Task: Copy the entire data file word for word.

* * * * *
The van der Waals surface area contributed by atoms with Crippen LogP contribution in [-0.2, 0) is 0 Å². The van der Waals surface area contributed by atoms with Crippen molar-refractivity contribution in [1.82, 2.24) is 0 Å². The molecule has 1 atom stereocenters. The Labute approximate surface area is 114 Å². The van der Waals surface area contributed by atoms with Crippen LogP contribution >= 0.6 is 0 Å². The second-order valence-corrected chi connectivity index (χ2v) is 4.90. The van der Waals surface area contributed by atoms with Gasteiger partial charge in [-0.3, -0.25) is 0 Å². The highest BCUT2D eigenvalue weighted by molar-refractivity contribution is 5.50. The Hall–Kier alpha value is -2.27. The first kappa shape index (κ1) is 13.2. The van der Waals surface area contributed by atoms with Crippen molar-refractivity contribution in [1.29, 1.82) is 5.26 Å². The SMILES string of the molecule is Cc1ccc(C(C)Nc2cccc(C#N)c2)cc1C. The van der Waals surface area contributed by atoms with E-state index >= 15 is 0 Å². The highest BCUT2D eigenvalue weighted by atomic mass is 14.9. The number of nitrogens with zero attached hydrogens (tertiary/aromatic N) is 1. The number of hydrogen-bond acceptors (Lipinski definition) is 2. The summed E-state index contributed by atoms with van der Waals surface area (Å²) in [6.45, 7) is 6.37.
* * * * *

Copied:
The van der Waals surface area contributed by atoms with Crippen LogP contribution in [-0.2, 0) is 0 Å². The van der Waals surface area contributed by atoms with Crippen molar-refractivity contribution in [1.82, 2.24) is 0 Å². The molecule has 1 atom stereocenters. The Labute approximate surface area is 114 Å². The van der Waals surface area contributed by atoms with Crippen LogP contribution >= 0.6 is 0 Å². The second-order valence-corrected chi connectivity index (χ2v) is 4.90. The van der Waals surface area contributed by atoms with Gasteiger partial charge in [-0.3, -0.25) is 0 Å². The highest BCUT2D eigenvalue weighted by molar-refractivity contribution is 5.50. The Hall–Kier alpha value is -2.27. The first kappa shape index (κ1) is 13.2. The van der Waals surface area contributed by atoms with Crippen molar-refractivity contribution in [1.29, 1.82) is 5.26 Å². The SMILES string of the molecule is Cc1ccc(C(C)Nc2cccc(C#N)c2)cc1C. The van der Waals surface area contributed by atoms with E-state index >= 15 is 0 Å². The highest BCUT2D eigenvalue weighted by atomic mass is 14.9. The number of nitrogens with zero attached hydrogens (tertiary/aromatic N) is 1. The number of hydrogen-bond acceptors (Lipinski definition) is 2. The summed E-state index contributed by atoms with van der Waals surface area (Å²) in [6.45, 7) is 6.37.